Aid groups in Yemen look to step up aid during ceasefire

STORY: More than seven years of conflict in Yemen have devastated the economy, displaced millions and pushed food prices out of the reach of many. Spiking global grain and commodity prices are adding further strain.

"The situation is not good, we’re entering into the eighth year of the civil war and the United Nations World Food Program - my organization - is targeting 15 million out of 30 million people in the country. So 50 percent of the population. And they're literally living hand to mouth," said Richard Ragan of the World Food Programme (WFP), which is trying to feed half of Yemen's 30 million people in one of its largest ever programmes.

Hunger and malnutrition have worsened this year, the U.N.'s March data showed, and the body projected that between June and December those unable to secure minimum nutrition will hit a new high of 19 million, up from 17.4 million currently.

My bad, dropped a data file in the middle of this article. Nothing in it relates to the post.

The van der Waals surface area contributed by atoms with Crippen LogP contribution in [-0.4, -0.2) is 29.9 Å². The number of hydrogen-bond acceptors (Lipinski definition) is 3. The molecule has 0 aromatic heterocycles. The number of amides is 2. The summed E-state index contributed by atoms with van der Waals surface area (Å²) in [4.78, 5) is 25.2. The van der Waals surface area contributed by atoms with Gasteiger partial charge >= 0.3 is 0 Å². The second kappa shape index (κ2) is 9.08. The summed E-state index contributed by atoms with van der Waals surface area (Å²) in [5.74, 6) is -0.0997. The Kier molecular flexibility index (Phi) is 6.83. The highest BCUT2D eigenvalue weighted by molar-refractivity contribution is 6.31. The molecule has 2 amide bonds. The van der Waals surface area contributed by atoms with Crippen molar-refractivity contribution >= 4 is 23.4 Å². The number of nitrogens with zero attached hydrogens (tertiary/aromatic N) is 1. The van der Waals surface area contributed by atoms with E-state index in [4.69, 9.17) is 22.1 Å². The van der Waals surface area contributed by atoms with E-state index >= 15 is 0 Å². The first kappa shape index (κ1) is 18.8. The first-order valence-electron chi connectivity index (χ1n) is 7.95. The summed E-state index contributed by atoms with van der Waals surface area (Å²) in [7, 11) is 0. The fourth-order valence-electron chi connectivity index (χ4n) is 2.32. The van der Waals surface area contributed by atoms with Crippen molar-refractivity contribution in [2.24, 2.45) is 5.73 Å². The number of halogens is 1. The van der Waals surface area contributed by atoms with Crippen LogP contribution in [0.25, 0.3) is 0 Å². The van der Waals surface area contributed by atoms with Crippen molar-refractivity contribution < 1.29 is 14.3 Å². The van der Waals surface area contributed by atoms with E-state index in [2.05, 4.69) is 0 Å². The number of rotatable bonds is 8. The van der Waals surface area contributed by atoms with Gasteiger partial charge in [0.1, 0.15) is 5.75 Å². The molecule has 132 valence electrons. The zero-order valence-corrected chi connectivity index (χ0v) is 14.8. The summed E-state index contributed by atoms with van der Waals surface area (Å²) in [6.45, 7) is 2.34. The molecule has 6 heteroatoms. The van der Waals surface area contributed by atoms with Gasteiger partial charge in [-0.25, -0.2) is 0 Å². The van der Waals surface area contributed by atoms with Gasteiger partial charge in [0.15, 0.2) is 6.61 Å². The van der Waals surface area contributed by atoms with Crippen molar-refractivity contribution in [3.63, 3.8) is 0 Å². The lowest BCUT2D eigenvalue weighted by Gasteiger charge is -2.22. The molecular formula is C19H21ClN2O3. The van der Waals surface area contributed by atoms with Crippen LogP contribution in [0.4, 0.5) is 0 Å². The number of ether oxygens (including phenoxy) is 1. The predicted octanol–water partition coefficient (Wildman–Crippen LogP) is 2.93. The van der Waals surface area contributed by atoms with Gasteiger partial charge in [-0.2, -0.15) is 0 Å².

The truce, the first nationwide cessation of hostilities since 2016, includes a halt to offensive military operations, and allows fuel imports into areas controlled by the Iran-aligned Houthi group and some commercial flights to operate from Houthi-held Sanaa.

A military coalition led by Saudi Arabia, which intervened in March 2015 supporting Yemen's government against the Houthis, controls Yemen's seas and air space.

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